Translated and edited by Walter Lippmann for CubaNews.
It’s set in 1994 and Carlos is 14 years old. Some of his friends, neighbors and relatives leave Cuba behind the siren songs of the U.S. government. The US, which, while tightening the economic and financial blockade, promises benefits and guarantees to those who manage to set foot on American soil. In handmade boats, improvised from any material, they sail the seas: they are rafters. But Carlos (Damián González) is a teenager and in the midst of his personal pains, is unable to understand the full political-social dimension of the moment. Through his gaze, Agosto [August] is told. It is a film without excesses and with no desire to judge, which appeals to the collective memories of those who face the only Cuban film in competition in the section of Opera Prima during this 41st International Festival of New Latin American Cinema in Havana.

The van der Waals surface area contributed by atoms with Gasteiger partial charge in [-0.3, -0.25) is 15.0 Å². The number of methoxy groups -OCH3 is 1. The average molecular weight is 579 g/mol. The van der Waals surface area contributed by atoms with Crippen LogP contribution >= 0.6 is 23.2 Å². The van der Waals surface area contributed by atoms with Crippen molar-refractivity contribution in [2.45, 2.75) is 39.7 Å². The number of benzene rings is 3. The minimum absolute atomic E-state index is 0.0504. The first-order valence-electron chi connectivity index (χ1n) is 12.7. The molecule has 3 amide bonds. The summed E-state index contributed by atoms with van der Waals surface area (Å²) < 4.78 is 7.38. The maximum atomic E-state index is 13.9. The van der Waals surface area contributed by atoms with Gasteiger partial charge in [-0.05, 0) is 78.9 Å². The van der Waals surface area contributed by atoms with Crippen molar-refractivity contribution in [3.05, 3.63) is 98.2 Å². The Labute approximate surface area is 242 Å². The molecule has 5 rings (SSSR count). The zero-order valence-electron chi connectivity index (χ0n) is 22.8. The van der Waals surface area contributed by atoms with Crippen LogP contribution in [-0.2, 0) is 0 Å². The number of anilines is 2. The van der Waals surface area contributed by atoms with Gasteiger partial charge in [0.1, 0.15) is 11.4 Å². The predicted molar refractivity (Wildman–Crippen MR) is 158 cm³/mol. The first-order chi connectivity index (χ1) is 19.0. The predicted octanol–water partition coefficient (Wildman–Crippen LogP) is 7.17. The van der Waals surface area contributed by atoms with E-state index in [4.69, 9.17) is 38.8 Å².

With the support of the Cuban Institute of Cinematographic Art and Industry (ICAIC), this production between Cuba, Costa Rica and France had to go through a long road of almost ten years to see materialize the original project of Armando Capó (director) with script by Abel Arcos. Finally, it is now possible to enjoy a work that, beyond the dramatic force of the context in which it is set, delves into more universal values such as adolescence, the loss of loved ones and the sexual awakening of a boy who will have to assume the socially accepted demands for his gender, but made even more acute by economic precariousness.